Date
May 2022
Author
Date
May 2022
Author

Recent critiques of carbon credits are based on concerns about the veracity of the methods and calculation tools that the government provides for calculating the abatement for certain land sector methods. The criticism has echoed throughout the industry and drawn the attention of boards and executive teams seeking to understand the outlook for future purchases, or the creation, of offsets. In the June 2022 issue of Company Director, the publication of the Australian Institute of Company Directors, Energetics’ Head of Strategy, Sally Cook was interviewed on the role of offsets in a company's net zero strategy and how their quality can vary. In the article, "Offsets Adrift", Sally provides insights and a checklist for company directors. An excerpt is below.

Read the full article here.

 

To follow are further insights from Sally.

A short guide to offset integrity

A number of voluntary and compliance standards have emerged over time, issuing offsets of varying quality. As more companies make carbon neutral and net zero commitments they are increasingly asking how to assess and purchase quality offsets, and whether the price premium for ACCUs is justified. It has become, however, very difficult at face value to say ‘these offsets are good, these are not’. Veracity is a function of the standard (e.g. Australian Carbon Credit Unit (ACCU)), the method (e.g. human induced regeneration (HIR)) and even the individual project (e.g. as highlighted in the media recently, HIR projects in arid areas[1]). In general, the standard usually defines the high-level attributes (such as requirements for audit, registry for tracking the unit, and governance for establishing new methods) and the method usually defines how the emissions saving is calculated for an individual project.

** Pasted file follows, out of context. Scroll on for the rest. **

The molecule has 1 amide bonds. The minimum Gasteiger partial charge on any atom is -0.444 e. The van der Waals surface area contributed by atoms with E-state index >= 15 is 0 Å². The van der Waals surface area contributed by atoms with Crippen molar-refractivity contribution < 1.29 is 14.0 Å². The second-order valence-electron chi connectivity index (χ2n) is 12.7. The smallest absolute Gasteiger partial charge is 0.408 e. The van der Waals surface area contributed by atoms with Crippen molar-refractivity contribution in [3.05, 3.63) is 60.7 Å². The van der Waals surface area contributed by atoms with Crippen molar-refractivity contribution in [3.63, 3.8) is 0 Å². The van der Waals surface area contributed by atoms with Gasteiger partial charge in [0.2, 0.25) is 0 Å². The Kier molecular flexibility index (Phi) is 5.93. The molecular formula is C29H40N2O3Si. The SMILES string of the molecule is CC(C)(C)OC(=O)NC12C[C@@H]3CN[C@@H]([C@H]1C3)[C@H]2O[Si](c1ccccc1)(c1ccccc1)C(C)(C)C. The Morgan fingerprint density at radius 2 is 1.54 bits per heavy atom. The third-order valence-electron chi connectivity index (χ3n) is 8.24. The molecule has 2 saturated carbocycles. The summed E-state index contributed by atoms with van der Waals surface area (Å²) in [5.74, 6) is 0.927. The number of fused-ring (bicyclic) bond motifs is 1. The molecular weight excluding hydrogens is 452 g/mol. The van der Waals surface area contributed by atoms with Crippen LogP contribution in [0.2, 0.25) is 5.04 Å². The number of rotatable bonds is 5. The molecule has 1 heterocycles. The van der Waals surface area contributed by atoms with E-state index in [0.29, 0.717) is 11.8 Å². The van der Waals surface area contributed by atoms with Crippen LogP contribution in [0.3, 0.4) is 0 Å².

For ACCUs all offset projects are subject to periodic audit. The Emissions Reduction Assurance Committee (ERAC) also undertakes reviews of method integrity. The recent media scrutiny helps to shine a light on the integrity of the method review process, the need for continuous improvements in these methods over time, and the important role of technical experts in the review process. Less frequently highlighted is the need for a position on sharing the downside (between Government and offset originators) if post-hoc the methods are found to overstate the abatement.

What to look for in selecting offsets 

Some of the more commonly purchased offsets by Australian companies are ACCUs, Gold Standard Verified Emissions Reductions (VERs), and Verra Verified Carbon Units (VCUs). Certified Emissions Reductions (CERs) are also available and generally at lower cost, however additionality (whether emissions reductions would have been achieved in business-as-usual circumstances) and vintage (how much time has elapsed since the emissions reductions were achieved) are in contention.